• Health

  • The wellness curriculum in kindergarten through fifth grade is designed to provide a health and fitness foundation through the development of body management practices and an awareness of the body’s need for physical activity and the importance of healthy habits. 

    Health topics and skills are incorporated throughout the year during wellness lessons.  Students learn about healthy habits related to nutrition, personal hygiene/grooming, healthy relationships, social-emotional wellness, and safety.  Students participate in a variety of activities which include explorative games, peer discussion, and hands-on lessons. 

  • Kindergarten Health

    Students will learn about the bones and the heart. Students will identify the qualities of a good friend. Students will identify ways to protect the body from the environment (e.g., sunscreen, insect repellant, sunglasses, goggles, hats).

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  • First Grade Health

    Students will learn about the five senses. Students will identify different muscles and bones of the body. Students will learn how to identify their feelings. Students will learn about the different food groups. Students will learn to recognize that physical activity increases heart and respiratory rates. Students will identify how to make health-enhancing decisions. Students will identify ways to stay safe in bad weather (e.g., tornados, electric storms). Students will learn to identify safety rules for being around strangers and using the internet. Students will identify potential hazards in and around the home (e.g., kitchen, bathroom, yard, evacuation plan).

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  • Second Grade Health

    Students will describe how people grow and change throughout life (physically, mentally, emotionally, and socially). They will recognize the influence peers have on people (shared interests, goals, and values). Students will identify the basic parts of the Nutrition Facts label (e.g., serving size, fat, sugar, ingredients). Students will identify various types of drugs (e.g., nicotine, alcohol, and street drugs) and explain what constitutes a drug-free and safe community. Students will identify healthy activities that can relieve uncomfortable feelings and emotions.

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  • Third Grade Health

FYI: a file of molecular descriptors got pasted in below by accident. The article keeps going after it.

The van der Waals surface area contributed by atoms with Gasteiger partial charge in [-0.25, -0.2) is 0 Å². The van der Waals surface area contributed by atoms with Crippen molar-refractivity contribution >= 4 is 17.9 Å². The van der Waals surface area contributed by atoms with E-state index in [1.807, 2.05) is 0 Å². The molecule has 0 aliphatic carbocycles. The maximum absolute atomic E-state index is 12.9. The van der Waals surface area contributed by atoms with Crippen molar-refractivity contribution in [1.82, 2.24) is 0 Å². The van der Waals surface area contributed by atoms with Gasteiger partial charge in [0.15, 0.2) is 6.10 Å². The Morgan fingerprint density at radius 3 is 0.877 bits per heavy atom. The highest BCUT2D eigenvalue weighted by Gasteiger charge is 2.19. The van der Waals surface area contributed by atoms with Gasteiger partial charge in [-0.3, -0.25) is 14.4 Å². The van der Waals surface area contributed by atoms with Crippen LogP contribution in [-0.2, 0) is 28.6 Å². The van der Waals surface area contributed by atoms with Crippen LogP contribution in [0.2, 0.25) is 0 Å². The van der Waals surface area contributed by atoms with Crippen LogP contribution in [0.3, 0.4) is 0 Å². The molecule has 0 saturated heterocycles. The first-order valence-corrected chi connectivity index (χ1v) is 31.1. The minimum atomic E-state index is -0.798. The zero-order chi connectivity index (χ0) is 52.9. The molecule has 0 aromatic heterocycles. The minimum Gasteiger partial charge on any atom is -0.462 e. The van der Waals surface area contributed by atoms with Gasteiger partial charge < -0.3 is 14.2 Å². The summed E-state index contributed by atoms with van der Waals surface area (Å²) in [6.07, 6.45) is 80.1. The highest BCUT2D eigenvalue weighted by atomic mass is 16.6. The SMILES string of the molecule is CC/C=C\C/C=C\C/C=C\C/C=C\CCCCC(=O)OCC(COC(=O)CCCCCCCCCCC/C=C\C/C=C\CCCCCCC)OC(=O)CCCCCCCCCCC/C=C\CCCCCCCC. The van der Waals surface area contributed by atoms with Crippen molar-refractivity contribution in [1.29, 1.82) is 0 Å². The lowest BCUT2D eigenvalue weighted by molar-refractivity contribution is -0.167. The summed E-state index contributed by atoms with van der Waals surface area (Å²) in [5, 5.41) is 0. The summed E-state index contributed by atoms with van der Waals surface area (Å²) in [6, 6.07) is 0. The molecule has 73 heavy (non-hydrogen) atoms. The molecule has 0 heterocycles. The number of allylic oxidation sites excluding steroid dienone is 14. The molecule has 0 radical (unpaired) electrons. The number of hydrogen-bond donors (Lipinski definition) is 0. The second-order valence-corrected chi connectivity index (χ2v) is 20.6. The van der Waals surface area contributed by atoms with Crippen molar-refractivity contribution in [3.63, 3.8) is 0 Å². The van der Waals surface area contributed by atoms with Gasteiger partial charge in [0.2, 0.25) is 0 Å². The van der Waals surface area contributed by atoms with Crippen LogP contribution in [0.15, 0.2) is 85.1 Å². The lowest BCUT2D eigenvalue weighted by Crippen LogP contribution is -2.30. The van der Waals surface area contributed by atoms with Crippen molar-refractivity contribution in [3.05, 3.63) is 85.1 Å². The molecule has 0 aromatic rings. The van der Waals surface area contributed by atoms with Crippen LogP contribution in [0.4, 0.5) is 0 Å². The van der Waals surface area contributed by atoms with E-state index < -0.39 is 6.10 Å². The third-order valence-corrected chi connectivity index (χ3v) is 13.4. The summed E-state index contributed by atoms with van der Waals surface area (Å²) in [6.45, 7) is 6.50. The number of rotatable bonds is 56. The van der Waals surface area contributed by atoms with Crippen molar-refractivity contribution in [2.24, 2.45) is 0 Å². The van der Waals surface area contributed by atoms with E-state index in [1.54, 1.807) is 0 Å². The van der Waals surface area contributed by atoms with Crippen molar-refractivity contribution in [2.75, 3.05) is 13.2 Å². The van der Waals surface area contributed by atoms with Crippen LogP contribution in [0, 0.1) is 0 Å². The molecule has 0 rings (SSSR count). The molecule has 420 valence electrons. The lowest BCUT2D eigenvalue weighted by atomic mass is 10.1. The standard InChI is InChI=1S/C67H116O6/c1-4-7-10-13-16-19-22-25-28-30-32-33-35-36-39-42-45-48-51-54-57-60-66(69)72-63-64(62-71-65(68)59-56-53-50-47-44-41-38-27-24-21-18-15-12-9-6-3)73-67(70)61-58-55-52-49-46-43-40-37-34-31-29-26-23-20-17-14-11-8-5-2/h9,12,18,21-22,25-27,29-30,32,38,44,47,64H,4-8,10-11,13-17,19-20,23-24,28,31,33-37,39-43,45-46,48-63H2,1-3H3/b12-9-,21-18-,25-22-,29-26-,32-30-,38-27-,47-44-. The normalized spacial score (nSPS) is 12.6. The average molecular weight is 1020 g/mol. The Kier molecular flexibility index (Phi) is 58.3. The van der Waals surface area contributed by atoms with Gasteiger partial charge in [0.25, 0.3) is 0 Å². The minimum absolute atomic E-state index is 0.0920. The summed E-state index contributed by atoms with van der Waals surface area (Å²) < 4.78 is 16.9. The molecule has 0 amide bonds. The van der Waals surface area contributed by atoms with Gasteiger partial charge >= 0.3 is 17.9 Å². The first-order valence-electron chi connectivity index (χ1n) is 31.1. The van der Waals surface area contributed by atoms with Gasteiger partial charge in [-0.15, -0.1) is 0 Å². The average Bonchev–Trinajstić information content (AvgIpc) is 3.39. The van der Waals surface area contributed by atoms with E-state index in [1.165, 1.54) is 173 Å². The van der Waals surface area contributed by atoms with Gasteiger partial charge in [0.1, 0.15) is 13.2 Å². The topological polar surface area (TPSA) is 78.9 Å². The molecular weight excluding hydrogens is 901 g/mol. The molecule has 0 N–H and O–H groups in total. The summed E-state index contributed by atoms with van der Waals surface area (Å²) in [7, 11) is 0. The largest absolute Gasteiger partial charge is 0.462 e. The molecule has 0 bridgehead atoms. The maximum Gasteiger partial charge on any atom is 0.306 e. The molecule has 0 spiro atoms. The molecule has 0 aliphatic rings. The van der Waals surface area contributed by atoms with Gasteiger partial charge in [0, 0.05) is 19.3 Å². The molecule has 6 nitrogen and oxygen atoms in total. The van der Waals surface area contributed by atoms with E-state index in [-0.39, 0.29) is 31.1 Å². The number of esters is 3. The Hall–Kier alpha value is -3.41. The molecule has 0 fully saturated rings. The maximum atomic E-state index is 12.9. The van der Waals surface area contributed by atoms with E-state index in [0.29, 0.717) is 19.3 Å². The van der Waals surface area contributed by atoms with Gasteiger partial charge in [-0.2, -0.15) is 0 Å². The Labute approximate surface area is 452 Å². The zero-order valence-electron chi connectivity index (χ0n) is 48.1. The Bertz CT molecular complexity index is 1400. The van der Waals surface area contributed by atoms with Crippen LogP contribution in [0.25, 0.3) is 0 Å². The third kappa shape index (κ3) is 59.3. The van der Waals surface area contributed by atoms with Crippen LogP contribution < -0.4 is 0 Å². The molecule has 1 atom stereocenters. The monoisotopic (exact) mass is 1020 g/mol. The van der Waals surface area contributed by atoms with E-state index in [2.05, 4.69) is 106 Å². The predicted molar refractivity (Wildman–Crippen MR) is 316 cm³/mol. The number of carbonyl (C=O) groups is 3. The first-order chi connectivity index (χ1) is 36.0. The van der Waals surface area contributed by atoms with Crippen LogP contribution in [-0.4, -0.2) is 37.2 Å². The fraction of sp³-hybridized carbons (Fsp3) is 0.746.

Students will describe how personal health is enhanced by behaviors (including care of skin, teeth, gums, hair, eyes, nose, ears, and nails). Students will learn how to construct a plan of what to do when home alone (e.g., emergency phone list, not answering the door, not using the stove). Students will be able to define refusal skills (strategies that help you say no) and assertive skills (skills that allow you to behave with confidence). Students will recognize different types of pollution and how they affect one’s health (noise, water, air, land).

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  • Fourth Grade

    Students will identify and describe the basic structure and function of the male and female reproductive system (e.g., menstrual cycle, nocturnal emissions). Students will learn to identify and describe the basic structure and functions of the endocrine system including growth (pituitary), reproduction (ovaries, testes), fight or flight responses (adrenal), energy, and metabolism (thyroid). Students will relate the effects of human actions towards people with diverse backgrounds and demonstrate ways to effectively communicate. Students will identify steps of conflict resolution: (1) identify the conflict; (2) agree to disagree; (3) listen to each other; (4) negotiate; (5) compromise on a solution.

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  • Fifth Grade Health

    Students will create a personal health plan that includes balanced nutrition, physical activity, hygiene, adequate sleep, and healthy snacking. Students will recognize the rapid changes in adolescent development (e.g., social, emotional, physical, and intellectual growth). Students will research and analyze the physical, emotional, social, and intellectual changes occurring during puberty. Students will identify how family, friends, and culture can influence personal health practices and decisions. Students will devise a plan to reduce the risk of becoming a victim of violence, including violence prevention strategies (e.g., learn to protect yourself, avoid violent situations, choose friends wisely, and don’t talk to strangers).

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